IBM adds 14 HBCUs to cybersecurity center program

IBM said there are now 20 historically Black colleges and universities where it's opened cybersecurity training facilities.
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IBM last week announced it’s expanding a program establishing cybersecurity training centers on the campuses of historically Black colleges and universities to another 14 schools. The expansion makes 20 HBCUs with which the computing giant has partnered with since the program launched in May with six colleges.

The Cybersecurity Leadership Centers, as the programs are known, include curriculum, professional development, access to IBM’s suite of enterprise security products and simulated cyberattack training sessions in an IBM command center.

The original group of schools in the IBM program included Clark Atlanta University in Georgia; Southern University System and the Xavier University of Louisiana; Morgan State University in Maryland; North Carolina A&T State University; and South Carolina State University.

The 14 additional universities, announced last week at an HBCU conference hosted by the White House , span 11 states and include Tuskegee University in Alabama, Grambling State University in Louisiana and Norfolk State University in Virginia.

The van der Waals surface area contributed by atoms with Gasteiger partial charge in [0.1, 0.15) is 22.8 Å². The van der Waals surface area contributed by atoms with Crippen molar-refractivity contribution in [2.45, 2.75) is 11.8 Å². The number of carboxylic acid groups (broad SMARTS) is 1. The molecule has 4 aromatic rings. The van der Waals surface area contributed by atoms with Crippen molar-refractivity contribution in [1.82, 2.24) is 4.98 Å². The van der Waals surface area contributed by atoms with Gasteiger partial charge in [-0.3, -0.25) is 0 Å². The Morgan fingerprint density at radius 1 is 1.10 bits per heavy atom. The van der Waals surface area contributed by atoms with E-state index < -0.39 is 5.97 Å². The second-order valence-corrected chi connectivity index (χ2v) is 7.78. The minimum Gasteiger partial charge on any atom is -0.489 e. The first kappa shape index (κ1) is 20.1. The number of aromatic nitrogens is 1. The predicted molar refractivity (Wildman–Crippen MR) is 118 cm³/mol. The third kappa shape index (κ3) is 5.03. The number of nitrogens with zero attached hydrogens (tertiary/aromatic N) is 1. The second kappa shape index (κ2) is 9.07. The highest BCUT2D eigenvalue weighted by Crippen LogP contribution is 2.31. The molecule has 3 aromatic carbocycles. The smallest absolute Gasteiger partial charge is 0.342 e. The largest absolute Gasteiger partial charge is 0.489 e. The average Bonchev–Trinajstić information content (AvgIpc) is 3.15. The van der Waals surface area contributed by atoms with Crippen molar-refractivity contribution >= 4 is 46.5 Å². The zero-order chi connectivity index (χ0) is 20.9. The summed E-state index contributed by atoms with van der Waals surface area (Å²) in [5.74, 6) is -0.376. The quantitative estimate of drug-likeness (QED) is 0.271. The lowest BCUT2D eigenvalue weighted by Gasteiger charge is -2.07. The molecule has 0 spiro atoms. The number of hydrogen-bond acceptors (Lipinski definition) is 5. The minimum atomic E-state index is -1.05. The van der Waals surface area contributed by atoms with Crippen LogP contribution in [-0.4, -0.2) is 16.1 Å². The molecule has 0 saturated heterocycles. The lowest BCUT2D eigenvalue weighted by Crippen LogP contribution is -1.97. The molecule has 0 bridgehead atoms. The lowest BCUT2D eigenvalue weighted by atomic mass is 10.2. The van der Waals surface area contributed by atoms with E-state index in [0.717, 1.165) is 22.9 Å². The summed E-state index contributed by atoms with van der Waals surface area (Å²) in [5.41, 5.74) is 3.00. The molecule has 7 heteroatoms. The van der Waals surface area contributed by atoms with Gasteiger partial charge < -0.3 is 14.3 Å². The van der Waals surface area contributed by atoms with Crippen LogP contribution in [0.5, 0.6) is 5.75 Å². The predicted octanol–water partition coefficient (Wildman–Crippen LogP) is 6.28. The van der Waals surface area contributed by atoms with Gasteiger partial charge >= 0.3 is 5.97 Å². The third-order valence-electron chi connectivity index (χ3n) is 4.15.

IBM’s push to open cybersecurity training facilities at historically Black schools is part of a broader tech-industry trend. Other efforts have included major corporations — including Microsoft, Raytheon and Abbott Laboratories — lending their information security professionals as guest lecturers and academic advisers.

In an interview with EdScoop last June, Veronica Nelson, the executive director of Advancing Minorities’ Interest in Engineering, said cybersecurity is a “mission-critical field” to her organization’s goals.

According to an IBM press release, the company aims to train 150,000 students over the next three years.

“Collaborations between academia and the private sector can help students prepare for success. That’s especially true for HBCUs because their mission is so vital,” Justina Nixon-Saintil, IBM’s vice president of social corporate responsibility, said in the release.

Benjamin Freed

Written by Benjamin Freed

Benjamin Freed is the managing editor of StateScoop and EdScoop, covering cybersecurity issues affecting state and local governments across the country. He has written extensively about ransomware, election security, and the federal government's role in assisting states, localities and higher education institutions with information security.

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